We have dogs in our homes and by our sides only because dogs have been immeasurably useful to humans throughout history. Dogs are not here because of human sympathy or welfare - they are here because they have earned their keep for thousands of years. It is a true symbiotic relationship and the lots of both species have been improved by the other. To abandon the dog's usefulness to humans is to destroy the dog's pride.

I saw a duck hunter hunting over a rottweiler as a boy. It was very strange indeed. I doubt I will ever see that again. You can't count on finding mutts at the shelter who are suitable for all the tasks that humans still use dogs for.

I must say that both of you made your points very well, and I respect that. And I also am taking into consideration things both of you said and am having a hard time disagreeing when you bring up the issue of we humans having a symbiotic relationship with dogs; we humans did create that when we decided to domesticate them, and of course breeding specific traits was surely a part of that. We need dogs as much as they need us- if not more, and throughout history and centuries we went through all sorts of lengths to create JUST the right companions to suit our needs. And on that note alone, I digress- when a human gets what he wants in a companion he's happy and so the dog is happy- we all win! THAT really is what it's all about when it comes down to it.

Of course I obviously side with the dogs before the humans because they don't have a will- we do. We make a choice to keep them, however the case may be, so we have a responsibility to care for them even if it turns out they aren't what we were "expecting" or looking for- just like when you have a child- it's always a bit of a surprise but sorry, you're stuck! Of course it's not just expectations, its ignorance. People buy dogs for looks or status and that doesn't work. And it goes without saying that anyone that stupid to get a dog for those reasons isn't likely to care for it right and are the types to either just abandon a dog or hand it off to a shelter as if giving an old couch to Salvation Army. Disturbing that such people walk among us, and probably procreate but that's another thread...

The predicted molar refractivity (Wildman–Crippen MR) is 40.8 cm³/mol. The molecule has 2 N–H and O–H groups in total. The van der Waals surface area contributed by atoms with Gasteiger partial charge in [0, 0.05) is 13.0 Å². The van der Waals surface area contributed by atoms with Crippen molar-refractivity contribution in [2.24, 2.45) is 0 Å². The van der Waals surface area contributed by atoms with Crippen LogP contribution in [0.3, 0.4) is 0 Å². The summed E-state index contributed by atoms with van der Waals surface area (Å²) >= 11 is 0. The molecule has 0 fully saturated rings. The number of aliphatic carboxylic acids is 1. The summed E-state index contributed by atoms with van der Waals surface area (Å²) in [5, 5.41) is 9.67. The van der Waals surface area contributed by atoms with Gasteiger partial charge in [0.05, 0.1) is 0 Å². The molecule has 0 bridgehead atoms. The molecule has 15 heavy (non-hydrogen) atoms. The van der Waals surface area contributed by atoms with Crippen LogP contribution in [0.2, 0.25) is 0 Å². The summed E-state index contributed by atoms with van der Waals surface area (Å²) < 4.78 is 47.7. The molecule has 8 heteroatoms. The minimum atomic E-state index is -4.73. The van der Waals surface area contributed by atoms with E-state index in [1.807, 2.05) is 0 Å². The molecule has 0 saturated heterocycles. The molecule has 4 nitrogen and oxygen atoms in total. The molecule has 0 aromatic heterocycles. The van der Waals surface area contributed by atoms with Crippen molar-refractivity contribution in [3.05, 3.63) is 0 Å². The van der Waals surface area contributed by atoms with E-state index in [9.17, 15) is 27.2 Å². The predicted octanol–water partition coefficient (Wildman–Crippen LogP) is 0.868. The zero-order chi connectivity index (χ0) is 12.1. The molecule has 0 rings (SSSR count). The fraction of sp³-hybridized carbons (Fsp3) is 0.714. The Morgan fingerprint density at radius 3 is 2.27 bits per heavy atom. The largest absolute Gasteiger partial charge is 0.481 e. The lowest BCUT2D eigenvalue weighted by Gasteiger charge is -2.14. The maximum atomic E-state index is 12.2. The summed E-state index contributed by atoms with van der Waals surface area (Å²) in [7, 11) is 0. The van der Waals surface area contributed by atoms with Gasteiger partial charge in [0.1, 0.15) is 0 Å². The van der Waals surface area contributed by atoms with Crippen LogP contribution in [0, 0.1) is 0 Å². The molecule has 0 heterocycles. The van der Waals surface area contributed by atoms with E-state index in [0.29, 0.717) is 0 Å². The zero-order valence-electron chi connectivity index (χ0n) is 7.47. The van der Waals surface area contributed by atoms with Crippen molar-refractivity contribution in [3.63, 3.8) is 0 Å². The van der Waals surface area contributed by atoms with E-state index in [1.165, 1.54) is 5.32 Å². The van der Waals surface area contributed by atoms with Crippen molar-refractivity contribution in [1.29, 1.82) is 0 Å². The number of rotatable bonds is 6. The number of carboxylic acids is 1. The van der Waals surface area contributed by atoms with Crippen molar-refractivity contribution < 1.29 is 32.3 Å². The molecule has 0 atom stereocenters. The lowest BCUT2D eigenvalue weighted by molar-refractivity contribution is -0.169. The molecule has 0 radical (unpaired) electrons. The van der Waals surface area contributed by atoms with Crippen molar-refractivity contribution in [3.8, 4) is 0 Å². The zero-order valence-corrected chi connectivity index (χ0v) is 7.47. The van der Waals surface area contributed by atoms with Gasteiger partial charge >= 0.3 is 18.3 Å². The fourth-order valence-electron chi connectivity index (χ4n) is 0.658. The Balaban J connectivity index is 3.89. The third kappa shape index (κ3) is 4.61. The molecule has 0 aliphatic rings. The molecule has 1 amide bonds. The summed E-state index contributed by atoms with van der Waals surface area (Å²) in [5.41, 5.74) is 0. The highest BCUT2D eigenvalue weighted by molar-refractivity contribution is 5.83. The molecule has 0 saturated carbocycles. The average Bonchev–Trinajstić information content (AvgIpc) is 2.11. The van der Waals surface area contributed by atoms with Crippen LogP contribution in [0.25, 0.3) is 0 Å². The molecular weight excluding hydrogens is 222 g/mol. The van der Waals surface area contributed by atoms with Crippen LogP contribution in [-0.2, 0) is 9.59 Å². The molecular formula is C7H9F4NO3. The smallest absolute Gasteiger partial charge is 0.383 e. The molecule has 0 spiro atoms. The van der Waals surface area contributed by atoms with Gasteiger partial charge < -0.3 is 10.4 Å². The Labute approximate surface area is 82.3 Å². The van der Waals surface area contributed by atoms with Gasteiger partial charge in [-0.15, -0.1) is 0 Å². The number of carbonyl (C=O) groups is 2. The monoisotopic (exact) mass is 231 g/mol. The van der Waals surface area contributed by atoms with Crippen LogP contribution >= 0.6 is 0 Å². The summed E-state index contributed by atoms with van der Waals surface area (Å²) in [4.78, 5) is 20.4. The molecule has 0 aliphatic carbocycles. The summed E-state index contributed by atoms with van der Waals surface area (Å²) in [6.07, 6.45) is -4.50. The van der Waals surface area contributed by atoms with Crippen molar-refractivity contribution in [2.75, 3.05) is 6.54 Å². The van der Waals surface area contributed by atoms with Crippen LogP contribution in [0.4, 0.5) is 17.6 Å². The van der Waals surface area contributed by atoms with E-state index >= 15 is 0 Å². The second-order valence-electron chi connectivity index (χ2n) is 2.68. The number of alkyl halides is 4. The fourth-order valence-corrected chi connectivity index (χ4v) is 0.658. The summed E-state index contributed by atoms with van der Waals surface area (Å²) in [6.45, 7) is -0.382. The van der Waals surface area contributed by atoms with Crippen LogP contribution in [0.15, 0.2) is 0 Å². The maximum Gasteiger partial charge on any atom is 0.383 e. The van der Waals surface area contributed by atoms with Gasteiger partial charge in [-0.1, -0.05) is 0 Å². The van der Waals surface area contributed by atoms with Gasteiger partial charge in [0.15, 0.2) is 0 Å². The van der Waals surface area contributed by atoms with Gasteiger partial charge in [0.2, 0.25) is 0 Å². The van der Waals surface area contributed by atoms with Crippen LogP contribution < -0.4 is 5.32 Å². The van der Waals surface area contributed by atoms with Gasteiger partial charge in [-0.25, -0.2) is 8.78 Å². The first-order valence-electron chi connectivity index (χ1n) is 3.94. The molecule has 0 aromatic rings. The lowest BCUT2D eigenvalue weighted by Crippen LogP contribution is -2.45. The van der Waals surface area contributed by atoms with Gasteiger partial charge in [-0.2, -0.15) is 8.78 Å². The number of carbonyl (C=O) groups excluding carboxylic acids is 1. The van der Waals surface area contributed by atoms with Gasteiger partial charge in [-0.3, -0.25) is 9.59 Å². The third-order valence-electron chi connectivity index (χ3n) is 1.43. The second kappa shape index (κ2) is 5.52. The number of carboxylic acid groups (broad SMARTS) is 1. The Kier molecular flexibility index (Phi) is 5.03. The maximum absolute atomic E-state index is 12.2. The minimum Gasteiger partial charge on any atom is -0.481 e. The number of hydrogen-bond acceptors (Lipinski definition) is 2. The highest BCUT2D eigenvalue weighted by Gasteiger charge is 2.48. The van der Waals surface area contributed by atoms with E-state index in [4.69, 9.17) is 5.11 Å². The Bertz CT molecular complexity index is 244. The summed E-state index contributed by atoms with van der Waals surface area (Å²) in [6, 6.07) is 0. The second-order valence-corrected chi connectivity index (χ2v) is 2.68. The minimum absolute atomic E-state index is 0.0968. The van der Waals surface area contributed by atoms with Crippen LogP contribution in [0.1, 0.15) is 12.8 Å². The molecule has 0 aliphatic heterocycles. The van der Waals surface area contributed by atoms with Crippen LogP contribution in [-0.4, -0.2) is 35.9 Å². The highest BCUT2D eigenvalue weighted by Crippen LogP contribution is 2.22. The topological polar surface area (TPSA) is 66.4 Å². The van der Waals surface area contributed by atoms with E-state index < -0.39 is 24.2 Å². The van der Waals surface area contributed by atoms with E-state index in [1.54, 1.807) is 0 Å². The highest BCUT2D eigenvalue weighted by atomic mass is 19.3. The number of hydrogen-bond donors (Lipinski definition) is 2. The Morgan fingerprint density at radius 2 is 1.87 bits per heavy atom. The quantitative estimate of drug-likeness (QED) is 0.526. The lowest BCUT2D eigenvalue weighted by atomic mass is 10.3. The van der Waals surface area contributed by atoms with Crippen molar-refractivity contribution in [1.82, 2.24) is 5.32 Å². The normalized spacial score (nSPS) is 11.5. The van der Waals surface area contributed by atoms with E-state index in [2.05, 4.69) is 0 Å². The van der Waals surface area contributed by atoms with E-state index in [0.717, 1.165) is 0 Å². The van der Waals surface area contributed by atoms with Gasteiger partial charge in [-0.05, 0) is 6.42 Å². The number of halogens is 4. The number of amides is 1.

So since you've both made me think further about this, I'm now thinking that the best way to help dogs, and in turn help humans to still have the breeds they love for whatever reason, would be to require ALL breeders to keep and maintain a license if they wish to "sell" their dogs (for anything more than a very nominal "homing/rehoming" fee for "accidental" litters and the like). And impose fines for any breeder refusing to keep said license and/or not adhering to whatever set standards apply (and they should be strict to keep the rif-raf dirtbags OUT!). That would, right off the bat, eliminate probably MOST of the current "breeders" out there who, not only aren't diligent in using care to maintain strength in breeds, often breed and sell to pet stores or irresponsible owners, in addition to selling to just anyone who is willing to pay for their "product". EVERY responsible breeder should take great care in the placement of their dogs and require anyone who takes their animal to sign a contract agreeing to return the dog back to them should anything not work out, period.

And until such laws are enacted I'm afraid I'll still be against any intentional breeding, though I appreciate the further insight and hope you can appreciate mine on the matter- I only wish laws might continue to change in order to help our four legged friends rather than malign them. They've already suggested restricting the breeding of certain types of dogs like Pitbulls, and that doesn't help at all- it should be the breeding of ALL dogs that is restricted. We already have enough laws to protect people but we need some to protect animals. !